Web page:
What’s next for Salvadorans in Texas after TPS cancellation?


Texas immigrant advocates denounced White House decision to end temporary protected status for El Salvador.

Salvadoran TPS recipients have until Sept. 9, 2019, to legally stay in the United States.

American Gateways, one of Texas’ largest immigration legal service providers, called on the Trump administration to rescind Monday’s decision to end legal protection for more than 36,000 Salvadoran residents who were legally allowed to live and work in this country through temporary protected status.

The organization joined numerous immigrant advocates across the country who denounced the White House decision to end the decades-long program, commonly called TPS, and called on Congress to find a permanent legislative solution.

“Over almost two decades, our clients have diligently re-registered for this status: paying fees, submitting to background checks, and enduring the persistent ambiguity surrounding the future of the lives they have built in this community,” American Gateways wrote in a statement. “To terminate the TPS program now, without any pathway to remain in the United States, is a betrayal of American values.”

RELATED: Poll finds most Texans think DACA program should be extended

El Salvador gained TPS designation in 2001 after a powerful earthquake and multiple aftershocks killed an estimated 1,100 people and resulted in more than 2,500 missing residents. Its TPS designation had been continuously renewed since then due to El Salvador’s gang-related violence as well as food and water insecurity. Now Salvadoran TPS recipients have until Sept. 9, 2019, to legally stay in the United States.

“The decision to terminate TPS for El Salvador is heartbreaking,” said Austin’s Bishop Joe S. Vásquez, who is also chairman of the U.S. Conference of Catholic Bishop’s committee on migration. “As detailed in our recent delegation trip report to the region, El Salvador is currently not in a position to adequately handle the return of the roughly 200,000 Salvadoran TPS recipients (across the country). Today’s decision will fragment American families, leaving over 192,000 U.S. citizen children of Salvadoran TPS recipients with uncertain futures. Families will be needlessly separated because of this decision.”

Austin-based immigration lawyer Kate Lincoln-Goldfinch said her law firm has been reaching out to affected clients to educate them about lawful alternatives to staying in the country.

“There’s still a deportation system that has to be followed,” she said. (Salvadoran TPS recipients) should talk about their individual situations with their attorneys.”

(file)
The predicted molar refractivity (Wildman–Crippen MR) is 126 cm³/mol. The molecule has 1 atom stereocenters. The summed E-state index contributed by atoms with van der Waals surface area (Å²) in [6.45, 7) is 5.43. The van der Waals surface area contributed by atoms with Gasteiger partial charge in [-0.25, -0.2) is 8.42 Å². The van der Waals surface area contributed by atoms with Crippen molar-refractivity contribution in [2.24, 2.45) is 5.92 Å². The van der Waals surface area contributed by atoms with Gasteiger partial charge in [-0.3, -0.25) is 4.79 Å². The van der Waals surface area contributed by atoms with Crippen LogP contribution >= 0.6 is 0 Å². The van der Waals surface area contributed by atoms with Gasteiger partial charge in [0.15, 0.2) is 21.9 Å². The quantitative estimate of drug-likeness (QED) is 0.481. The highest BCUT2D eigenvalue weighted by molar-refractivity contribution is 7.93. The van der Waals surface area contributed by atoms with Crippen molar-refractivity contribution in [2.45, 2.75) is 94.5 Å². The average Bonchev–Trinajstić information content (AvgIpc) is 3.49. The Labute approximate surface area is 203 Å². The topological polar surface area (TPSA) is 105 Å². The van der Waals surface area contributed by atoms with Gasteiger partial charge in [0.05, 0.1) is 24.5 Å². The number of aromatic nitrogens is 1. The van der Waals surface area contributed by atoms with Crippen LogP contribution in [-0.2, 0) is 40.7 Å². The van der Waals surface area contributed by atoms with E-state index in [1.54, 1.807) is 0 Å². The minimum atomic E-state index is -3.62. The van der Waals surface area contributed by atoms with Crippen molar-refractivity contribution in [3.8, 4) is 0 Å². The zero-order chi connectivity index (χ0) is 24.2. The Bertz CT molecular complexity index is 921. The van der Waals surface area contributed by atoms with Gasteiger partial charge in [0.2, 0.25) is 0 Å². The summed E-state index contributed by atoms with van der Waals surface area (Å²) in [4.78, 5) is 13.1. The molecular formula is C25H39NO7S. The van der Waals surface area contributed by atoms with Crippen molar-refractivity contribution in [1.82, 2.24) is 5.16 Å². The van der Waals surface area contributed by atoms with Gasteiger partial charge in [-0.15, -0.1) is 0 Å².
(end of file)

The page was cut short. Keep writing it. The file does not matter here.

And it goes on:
MORE: Local spike in immigration detentions echoed across state

Lincoln-Goldfinch also cautioned that affected families be on the lookout for potential scams and recommended they seek advice only from licensed attorneys and credible nonprofit groups. Members of the Salvadoran community should look out for announcements about TPS re-registration in the coming days and weeks, according to American Gateways, which has offices in Austin, San Antonio and Waco.

“People are just feeling weary,” Lincoln-Goldfinch said. “They’re anxious about what’s coming next.”

Reader Comments ...

Next Up in Local

Beto O’Rourke nearly triples Ted Cruz fundraising in 2018
Beto O’Rourke nearly triples Ted Cruz fundraising in 2018

U.S. Rep. Beto O’Rourke has raised nearly three times as much money as U.S. Sen. Ted Cruz in 2018. O’Rourke, a third-term Democratic congressman from El Paso, has raised $2.3 million through Feb. 14 toward his U.S. Senate campaign. Cruz, a Houston Republican seeking his second term, raised $800,000. While O’Rourke touted his bounty...
Workers gather at state Capitol to defend labor unions’ rights

More than a dozen people marched Saturday from the Capitol to a statue of Martin Luther King Jr. on the University of Texas campus to defend workers’ rights to organize and collectively bargain. The event, called the Working People’s Day of Action, was held in conjunction with similar marches across the country Saturday, which was the 50th...
George P. Bush absent from candidate forums as rivals gun for a runoff
George P. Bush absent from candidate forums as rivals gun for a runoff

In 2014, the future belonged to George P. Bush. Elected to statewide office his first time out, out-polling even Greg Abbott, he was the scion of one of America’s great political dynasties. He was the grandson and nephew of presidents and the son of someone who, at that moment, looked like he might have been about to become president. Young and...
Advocates join effort to fix Austin police DNA lab problems
Advocates join effort to fix Austin police DNA lab problems

As lawyers and scientists continue to review hundreds of criminal cases that might have been affected by the Austin Police Department’s now-shuttered DNA lab, members of a stakeholders advisory group have started meeting to evaluate what went wrong and how to avoid mistakes in the future. The lab shut down in 2016 after a state audit found problems...
Perilous times for historically black colleges
Perilous times for historically black colleges

Two years ago, Amelia Smith received the one thing she thought she always wanted – a blue envelope from Spelman College. She had been accepted to what many consider the finest black college in America. Her grandmother went to Spelman. So did her mother. And her aunt. And her sister, who’s a senior there now. So Smith wasn’t surprised...
More Stories